Wife of American detained in Pyongyang pleads for release

Cheryl Sanders
May 15, 2017

The detainee, the report added, was identified as Kim Hak-song, who was a USA professor working at the Pyongyang University of Science and Technology.

"I hope everybody joins in resolving this issue as soon as possible", said Kim Mi Ok, the wife of agriculture researcher Kim Hak-song, who was arrested Saturday on suspicion of "hostile acts" against the North Korean government.

He worked at Pyongyang University of Science and Technology, the same workplace as another American, accounting instructor Kim Sang Dok, whose detention was announced last Wednesday.

Kim Hak-song was reportedly detained on May 6, with officials claiming that they are conducting a "detailed investigation" of his alleged crimes.

North Korea arrested a USA citizen for alleged hostile activities in April at Pyongyang airport. While Kim Jong-un continues to test his military might, the North Korean dictator is waging a war of words with Gardner.


Four US citizens are now being held in North Korea, a country with which the US has no diplomatic relations and has technically remained at war with since the 1950-53 Korean conflict.

In Washington, the State Department said it was aware of the report of the new detention and that "the security of USA citizens is one of the department's highest priorities".

Korea studies professor Stephan Haggard of the University of California San Diego described these two recent arrests as "classic asymmetric warfare", to Time magazine, with North Korea "nabbing" American citizens in response to pressure against its nuclear and missile programs.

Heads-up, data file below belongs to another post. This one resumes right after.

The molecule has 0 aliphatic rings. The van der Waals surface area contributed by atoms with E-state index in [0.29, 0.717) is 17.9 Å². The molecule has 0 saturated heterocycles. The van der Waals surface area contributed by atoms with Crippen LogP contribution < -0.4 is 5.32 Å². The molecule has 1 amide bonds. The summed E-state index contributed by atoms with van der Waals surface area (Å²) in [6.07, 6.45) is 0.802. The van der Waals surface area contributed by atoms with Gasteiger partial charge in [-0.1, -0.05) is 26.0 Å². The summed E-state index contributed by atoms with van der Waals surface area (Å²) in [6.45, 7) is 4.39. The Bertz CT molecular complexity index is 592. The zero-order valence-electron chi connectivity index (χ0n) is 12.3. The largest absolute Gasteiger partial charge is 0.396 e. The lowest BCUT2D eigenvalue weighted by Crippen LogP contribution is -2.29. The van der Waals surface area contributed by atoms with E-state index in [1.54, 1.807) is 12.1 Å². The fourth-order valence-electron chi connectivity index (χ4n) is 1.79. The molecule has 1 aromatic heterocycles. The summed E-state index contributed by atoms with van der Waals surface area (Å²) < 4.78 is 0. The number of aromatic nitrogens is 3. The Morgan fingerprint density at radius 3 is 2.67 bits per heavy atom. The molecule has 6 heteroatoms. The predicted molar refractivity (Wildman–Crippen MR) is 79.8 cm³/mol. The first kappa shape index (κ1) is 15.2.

An official of the US State Department said the detentions underscored 'the risk associated with travel to North Korea'.

Warmbier, a University of Virginia student from suburban Cincinnati, made a tearful public confession to stealing a propaganda banner while visiting North Korea with a tour group past year.


He became a USA citizen in the 2000s, then returned to China.

Classmates from the United States told CNN that Kim Hak Song is an ethnic Korean who was born in China and emigrated to the United States in the 1990s. State media said he was involved in the timber industry in Khabarovsk, which is one of the primary places North Koreans can go overseas to work.

Jeffrey Fowle, 58, said he was forced to undergo "coached confessions" during which he was coerced into writing a statement of guilt.

"We are developing our nuclear strength to respond to that kind of attack by the United States", he stressed. He was accused of "acts of hostility aimed to overturn" the rule of North Korean leader Kim Jong Un.

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